BMW Group, Mercedes-Benz, and Audi AG each produce an array of electric and hybrid offerings. While some of these automakers' vehicles might appear similar on paper, the technical underpinnings and EV strategies behind them are incredibly different.
The first out of these manufacturers to the EV party was none other than BMW. Releasing the i3 in May 2014, BMW has taken an early adopter approach to the silent powertrain. After the turn of the decade, the Bavarian automaker introduced several new EVs to the U.S. market, including the i4, iX, i7, and the i5, which will be available this fall.
While BMW Group has been delivering multiple well-regarded EV models, the automaker predicts that half of its sales will be electric by 2030. In other words, BMW hasn't pledged to go fully electric by a specific date. That said, BMW's upcoming Neue Klasse EV platform is set to debut, plus the manufacturer recently made a $1.7 billion EV investment into its Spartanburg, South Carolina-based manufacturing facility.
In a push for more EV sales, BMW's sub-brand, Mini, is taking a more aggressive EV approach with three upcoming electric models. With new exterior and interior designs, Mini can reestablish itself as the premier offering for high-end city cars.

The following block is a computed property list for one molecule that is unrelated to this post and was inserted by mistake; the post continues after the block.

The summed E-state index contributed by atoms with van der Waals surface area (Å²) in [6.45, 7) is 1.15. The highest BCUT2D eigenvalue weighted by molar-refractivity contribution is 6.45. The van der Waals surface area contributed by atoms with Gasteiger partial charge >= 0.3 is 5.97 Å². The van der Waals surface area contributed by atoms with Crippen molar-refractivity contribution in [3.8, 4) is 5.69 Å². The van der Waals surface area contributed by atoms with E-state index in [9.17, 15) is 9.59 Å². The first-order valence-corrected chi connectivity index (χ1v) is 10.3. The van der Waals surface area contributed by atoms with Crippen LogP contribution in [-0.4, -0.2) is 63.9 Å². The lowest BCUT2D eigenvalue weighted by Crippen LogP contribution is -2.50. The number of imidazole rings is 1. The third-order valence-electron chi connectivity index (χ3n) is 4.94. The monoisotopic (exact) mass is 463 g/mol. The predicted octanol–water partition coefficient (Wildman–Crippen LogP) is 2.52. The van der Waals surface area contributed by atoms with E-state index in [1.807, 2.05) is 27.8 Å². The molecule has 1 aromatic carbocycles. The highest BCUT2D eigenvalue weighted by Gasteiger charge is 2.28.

Audi is also adopting electric vehicles in several vehicle segments, and the brand is currently working on adopting a new naming convention for its lineup. Audi's electric products will be designated with even numbers, whereas internal combustion engine models will feature odd numbers. Audi currently offers the Q4 e-tron, Q8 e-tron, and e-tron GT. There will be a Q6 and A6 e-tron available next year.
Out of the three, Mercedes is taking the most intrepid approach. Mercedes-Benz says it will be fully electric where market conditions allow, and all of its new vehicle architectures will be electric from 2025 on. The Mercedes team estimates that 70 percent of its vehicle sales will be attributed to EVs at the turn of the decade.